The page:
I am afraid that is not how it feels at all. It's more like organising a
giant volunteer effort to provide a market stall handing out free sweets
and cakes for anyone who wants some. The stall is very popular, and many
people chip in, bringing in cakes they've baked and candy they've made. And
some bring in stuff they've stolen from factories and supermarkets.

Then someone suggests there should be a law against handing out stolen
goods, like apple pies that still have "Mr. Kipling's Exceedingly Good
Apple Pies" written on the wrapper. At that point, the popular market stall
says, "We couldn't possibly continue to hand out free sweets if you pass a
law like that. We'd have to shut down, because some of our sweets are
stolen. And just so you know what that would feel like, we're not opening
the stall today."

So now you assume that everyone who baked their own cakes and brought them
in is against laws that forbid stealing. And you're leveraging the goodwill
these people have created to enable theft. And you're misrepresenting what
the law would mean to the operation of the market stall: because all that
would be required is that if you see a Mr. Kipling label on a wrapper, you
don't hand that over to a visitor. And later it transpires that your market
stall has come to be funded by a very large organisation that stands to
profit from lax laws against theft, to the tune of tens of billions of
dollars ...

One clincher for me was Tim Starling's e-mail the other day, about how the
community were ... let's say "misinformed", to put it politely, about what
SOPA would have meant for Wikipedia:

http://lists.wikimedia.org/pipermail/wikimedia-l/2012-July/121092.html

Man, I wish this organisation had an annual budget of $2 million rather
than $20 million again, like it did five or six years ago. It had ethical
problems then, what with Essjay and Carolyn and so forth, but there was at
least a *plausible* semblance of innocence about the effort. That has well
and truly been lost.



On Fri, Aug 3, 2012 at 3:00 AM, FT2 <ft2.w...@gmail.com> wrote:

> There's a fallacy going on here - ie a term with two subtly different
> meanings.
>
> The community - who are the ones ultimately "making the gift" do so
> altruistically, in the sense of not seeking *compensation*, but that's not
> the same as not expecting *consideration*. We do expect consideration.
> Attribution (CC-by-SA/GFDL) is one form of consideration. The offer of this
> knowledge by editors has quite specific terms that we expect to be met in
> return by the world at large, which is the meaning of consideration.
>
> The offer of that knowledge, and its gifting, also doesn't imply *
> indifference*. This is more subtle, and arises because we aren't donating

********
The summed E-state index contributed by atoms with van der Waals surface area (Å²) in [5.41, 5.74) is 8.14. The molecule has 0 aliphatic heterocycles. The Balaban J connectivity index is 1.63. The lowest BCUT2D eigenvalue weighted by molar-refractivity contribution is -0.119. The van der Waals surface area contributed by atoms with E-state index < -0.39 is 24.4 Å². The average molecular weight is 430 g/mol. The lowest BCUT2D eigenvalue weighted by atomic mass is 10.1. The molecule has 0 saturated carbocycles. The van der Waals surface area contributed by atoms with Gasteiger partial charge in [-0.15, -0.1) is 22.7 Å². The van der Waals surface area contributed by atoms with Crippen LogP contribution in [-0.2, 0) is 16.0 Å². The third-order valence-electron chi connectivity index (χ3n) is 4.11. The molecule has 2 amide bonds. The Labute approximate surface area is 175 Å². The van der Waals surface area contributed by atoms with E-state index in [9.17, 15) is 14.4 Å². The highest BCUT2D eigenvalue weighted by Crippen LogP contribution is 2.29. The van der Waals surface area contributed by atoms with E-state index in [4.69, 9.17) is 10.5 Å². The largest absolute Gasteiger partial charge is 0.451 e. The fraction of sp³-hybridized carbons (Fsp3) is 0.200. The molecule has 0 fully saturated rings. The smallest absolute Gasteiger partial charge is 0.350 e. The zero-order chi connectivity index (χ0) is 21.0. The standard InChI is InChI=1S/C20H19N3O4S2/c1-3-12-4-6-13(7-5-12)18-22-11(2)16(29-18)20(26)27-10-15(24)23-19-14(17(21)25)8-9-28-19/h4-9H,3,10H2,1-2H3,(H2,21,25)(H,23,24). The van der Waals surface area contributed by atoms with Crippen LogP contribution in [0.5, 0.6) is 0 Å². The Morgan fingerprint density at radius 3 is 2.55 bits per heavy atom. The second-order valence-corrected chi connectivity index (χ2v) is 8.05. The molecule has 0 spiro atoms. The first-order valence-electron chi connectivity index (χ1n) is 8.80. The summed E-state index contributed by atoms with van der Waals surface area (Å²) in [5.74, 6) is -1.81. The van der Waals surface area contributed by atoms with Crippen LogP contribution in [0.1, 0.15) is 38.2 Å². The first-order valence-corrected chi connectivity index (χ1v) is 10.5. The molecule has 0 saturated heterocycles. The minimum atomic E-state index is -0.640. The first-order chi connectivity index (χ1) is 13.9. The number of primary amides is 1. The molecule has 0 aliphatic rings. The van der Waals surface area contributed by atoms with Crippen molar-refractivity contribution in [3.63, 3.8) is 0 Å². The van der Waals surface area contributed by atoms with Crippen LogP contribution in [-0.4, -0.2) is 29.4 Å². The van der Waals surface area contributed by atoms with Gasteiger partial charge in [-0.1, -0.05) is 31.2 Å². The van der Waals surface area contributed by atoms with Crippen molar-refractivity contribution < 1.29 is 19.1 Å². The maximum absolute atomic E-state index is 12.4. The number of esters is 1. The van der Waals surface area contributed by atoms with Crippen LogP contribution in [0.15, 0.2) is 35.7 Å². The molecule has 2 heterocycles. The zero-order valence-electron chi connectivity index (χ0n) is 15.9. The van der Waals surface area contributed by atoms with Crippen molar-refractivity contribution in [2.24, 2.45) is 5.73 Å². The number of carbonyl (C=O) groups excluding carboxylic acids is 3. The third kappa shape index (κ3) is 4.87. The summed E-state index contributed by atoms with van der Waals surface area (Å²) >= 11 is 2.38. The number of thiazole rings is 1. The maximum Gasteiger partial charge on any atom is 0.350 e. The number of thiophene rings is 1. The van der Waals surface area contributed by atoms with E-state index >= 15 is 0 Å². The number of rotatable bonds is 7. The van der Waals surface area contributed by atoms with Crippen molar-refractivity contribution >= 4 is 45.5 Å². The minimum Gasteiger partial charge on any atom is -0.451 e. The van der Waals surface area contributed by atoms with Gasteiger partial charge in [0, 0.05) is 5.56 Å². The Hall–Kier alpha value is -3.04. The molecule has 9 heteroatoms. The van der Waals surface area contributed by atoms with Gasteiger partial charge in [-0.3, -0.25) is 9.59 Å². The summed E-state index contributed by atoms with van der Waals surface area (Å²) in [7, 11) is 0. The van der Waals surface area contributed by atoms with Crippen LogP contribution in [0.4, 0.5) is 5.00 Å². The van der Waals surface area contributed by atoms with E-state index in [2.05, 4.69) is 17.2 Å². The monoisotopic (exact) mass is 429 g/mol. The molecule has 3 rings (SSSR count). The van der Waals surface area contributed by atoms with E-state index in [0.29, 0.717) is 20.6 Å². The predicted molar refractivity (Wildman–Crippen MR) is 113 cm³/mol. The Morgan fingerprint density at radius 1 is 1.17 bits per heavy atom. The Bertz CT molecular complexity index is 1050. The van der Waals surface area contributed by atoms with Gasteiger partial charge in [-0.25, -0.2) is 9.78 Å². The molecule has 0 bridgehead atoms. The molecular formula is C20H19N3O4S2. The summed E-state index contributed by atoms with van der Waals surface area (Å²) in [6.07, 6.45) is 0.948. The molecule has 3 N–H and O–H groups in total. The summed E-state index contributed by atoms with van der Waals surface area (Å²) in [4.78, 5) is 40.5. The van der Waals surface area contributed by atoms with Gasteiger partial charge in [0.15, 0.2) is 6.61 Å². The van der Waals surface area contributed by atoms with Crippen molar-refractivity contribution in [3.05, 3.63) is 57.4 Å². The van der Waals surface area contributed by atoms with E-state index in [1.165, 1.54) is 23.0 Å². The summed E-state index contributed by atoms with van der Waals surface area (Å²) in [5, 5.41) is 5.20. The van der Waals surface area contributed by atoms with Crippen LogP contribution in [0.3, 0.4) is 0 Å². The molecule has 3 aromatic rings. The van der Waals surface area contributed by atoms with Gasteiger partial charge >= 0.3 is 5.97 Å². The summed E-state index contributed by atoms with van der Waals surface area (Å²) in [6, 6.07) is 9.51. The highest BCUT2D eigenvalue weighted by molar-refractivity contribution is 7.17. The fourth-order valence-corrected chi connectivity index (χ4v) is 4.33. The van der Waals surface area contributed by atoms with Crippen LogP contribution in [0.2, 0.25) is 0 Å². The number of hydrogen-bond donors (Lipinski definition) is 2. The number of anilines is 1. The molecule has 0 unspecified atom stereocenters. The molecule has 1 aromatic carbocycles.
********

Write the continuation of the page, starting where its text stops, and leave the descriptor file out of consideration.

> our time and effort into a void. We are donating as a result of, and often
> to benefit, things we believe in, such as helping others or free
> knowledge.  There is an implied expectation (by some, perhaps not by
> others) that it will be treated with respect and used to further humanity.
>
> This kind of expectation isn't contractual, but it's there anyway. It's the
> same kind of expectation that says you would probably be upset , if you
> spend a week trying to find something as a special gift for me, and I
> respond by flushing it down the toilet and saying "well you gave it to me
> so why are you upset what I do with my property?" It might be legally true,
> perhaps technically true, but it's certainly not socially and perhaps not
> morally true.
>
> We donate time, effort and sometimes money, and we are not indifferent to
> whether those are supporting things we believe in. We donate for free
> knowledge and humanity, and do so because we care about free knowledge and
> humanity. Sometimes we say *"Look, we care about these things enough that
> we put this effort in, you care enough to support and appreciate us putting
> this effort in, so please listen when we say that something is harming the
> ecosystem within which that effort is placed"*. That is completely ethical
> and appropriate; no less than a wildlife volunteer who cares for dolphins
> pointing out things that harm dolphins or any other ecosystem that one
> might care for and try to support by nurturing it over time. Very few
> people throw sustained effort or money into a vacuum without any care
> whether it grows or dies.
>
>
> FT2
>
>
> On Fri, Aug 3, 2012 at 2:28 AM, Andreas Kolbe <jayen...@gmail.com> wrote:
>
> > For the record, I did not endorse the SOPA blackout, and I deeply resent
> my
> > work in Wikipedia being leveraged to that political end.
> >
> > And I deeply resent Jimbo's statements to the BBC today*, about how "We
> > gave you Wikipedia and we didn't have to, and so you might want to listen
> > to what we have to tell you".
> >
> > A gift is either made altruistically, without strings attached, or it
> > isn't. To claim selfless, altruistic purpose and then demand
> consideration
> > in return for what has been given is disgusting.
> >
> >
> > * http://www.bbc.co.uk/news/world-19104494
> >
> >
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